const textToCompareFromVisible = firstNWords(visibleText, 3).toLowerCase();
            const textToCompareFromAccName = firstNWords(accName, 3).toLowerCase();
            const match = textToCompareFromAccName === textToCompareFromVisible;
            if (!match) {
                errors.push(`Acc name "${accName}" should start with "${visibleText}"`);
    if (errors.length > 0) {
        throw new Error(`Label in Name test failed:\n${errors.join("\n")}`);

function firstNWords(text: string, n: number) {
    return text.split(" ").slice(0, n).join(" ");
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Why this first approach is far from perfect

  1. It excludes any elements named with aria-labeledby, the other ARIA attribute used to compute the accessible name. This attribute supersedes any attribute, including the aria-label.

  2. It excludes elements whose accessible name is based on visually-hidden text or attributes like the alt text for images.

  3. It does not try to match the entire string of the visible text with the start of the accessible name.

Note: When testing with Windows’ speech software, I can successfully activate a control using the first two words of the visible text or label. Of course, one testing scenario should not speak for all possible contexts, but for the purpose of this test I went with the assumption that the speech software can recognize an element based on the first few words of its accessible name. This assumption takes care of the speech input users that SC 2.5.3 is concerned with, but it ignores the sighted screen reader users. For them, a scenario in which the visible text and the accessible name diverge significantly after the first few words is not a great experience.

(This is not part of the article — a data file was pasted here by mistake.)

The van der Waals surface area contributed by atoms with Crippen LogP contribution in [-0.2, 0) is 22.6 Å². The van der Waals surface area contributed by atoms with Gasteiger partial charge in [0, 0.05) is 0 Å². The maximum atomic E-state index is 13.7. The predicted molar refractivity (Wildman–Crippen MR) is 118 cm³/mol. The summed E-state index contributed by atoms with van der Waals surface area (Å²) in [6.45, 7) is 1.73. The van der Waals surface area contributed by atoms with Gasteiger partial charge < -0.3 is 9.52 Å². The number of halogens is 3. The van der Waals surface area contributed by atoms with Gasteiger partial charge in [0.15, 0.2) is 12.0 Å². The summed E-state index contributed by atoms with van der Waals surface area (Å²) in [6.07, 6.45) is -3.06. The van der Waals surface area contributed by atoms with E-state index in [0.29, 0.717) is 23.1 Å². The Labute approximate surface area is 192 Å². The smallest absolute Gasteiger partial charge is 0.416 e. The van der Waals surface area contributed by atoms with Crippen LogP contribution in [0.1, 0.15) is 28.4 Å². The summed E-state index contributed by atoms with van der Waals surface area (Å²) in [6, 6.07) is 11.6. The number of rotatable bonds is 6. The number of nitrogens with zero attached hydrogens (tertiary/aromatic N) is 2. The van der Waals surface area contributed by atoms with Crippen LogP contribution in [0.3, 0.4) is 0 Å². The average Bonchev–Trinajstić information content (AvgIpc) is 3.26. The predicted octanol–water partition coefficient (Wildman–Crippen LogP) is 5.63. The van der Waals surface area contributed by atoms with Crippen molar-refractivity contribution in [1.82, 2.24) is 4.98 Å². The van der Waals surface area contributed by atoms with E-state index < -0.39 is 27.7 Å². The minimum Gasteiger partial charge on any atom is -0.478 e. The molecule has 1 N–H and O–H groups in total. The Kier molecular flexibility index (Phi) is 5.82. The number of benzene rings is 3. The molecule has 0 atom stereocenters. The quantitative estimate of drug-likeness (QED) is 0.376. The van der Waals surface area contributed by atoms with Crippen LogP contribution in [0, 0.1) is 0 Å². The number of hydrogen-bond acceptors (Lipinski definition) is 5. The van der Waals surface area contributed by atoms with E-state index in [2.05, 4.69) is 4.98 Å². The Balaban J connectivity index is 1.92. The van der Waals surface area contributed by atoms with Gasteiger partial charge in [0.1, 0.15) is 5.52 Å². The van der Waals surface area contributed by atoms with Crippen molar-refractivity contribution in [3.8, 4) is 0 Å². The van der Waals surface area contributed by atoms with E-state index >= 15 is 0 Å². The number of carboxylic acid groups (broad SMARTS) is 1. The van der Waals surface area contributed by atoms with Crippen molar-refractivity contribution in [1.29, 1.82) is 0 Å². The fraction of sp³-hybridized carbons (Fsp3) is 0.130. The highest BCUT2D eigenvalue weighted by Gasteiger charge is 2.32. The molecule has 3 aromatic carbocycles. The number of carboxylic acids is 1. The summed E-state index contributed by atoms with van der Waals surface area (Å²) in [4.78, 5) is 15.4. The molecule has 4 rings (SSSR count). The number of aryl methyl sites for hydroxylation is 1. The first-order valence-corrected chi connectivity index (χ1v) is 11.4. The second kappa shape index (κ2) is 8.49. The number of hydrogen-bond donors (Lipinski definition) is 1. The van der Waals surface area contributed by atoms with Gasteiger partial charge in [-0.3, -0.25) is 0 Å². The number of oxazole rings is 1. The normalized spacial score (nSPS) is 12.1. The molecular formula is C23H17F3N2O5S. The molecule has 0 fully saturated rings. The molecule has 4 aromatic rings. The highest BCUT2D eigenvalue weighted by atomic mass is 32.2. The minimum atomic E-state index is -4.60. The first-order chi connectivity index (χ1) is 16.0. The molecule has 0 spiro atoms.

The motivation to try a different approach was driven not only by these drawbacks but also by necessity. Lighthouse has removed the 2.5.3 rule from its tests, and it’s only available with the axe-core Pro account. Below is my second, still very raw attempt. I’m hoping to improve on it as I keep tinkering with it.

Second approach: manually select all target elements

This is more labor intensive. Playwright’s Codegen feature helped with collecting the information about each clicked element:

await page.getByRole('Learn accessibility').click();
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and then I used it to set up the Locator object:

const buttonLearnA11y = page.getByRole('link', { name: 'Learn accessibility' })

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The ideal solution would involve grabbing a Locator using page.getByRole('link', { name: 'Some name' }) or page.getLabel('link', { name: 'Some name' }) and then directly accessing the name from the Locator object itself. As far as I can tell, this is not possible, so I had to manually add the name value to the checkLabelInName function: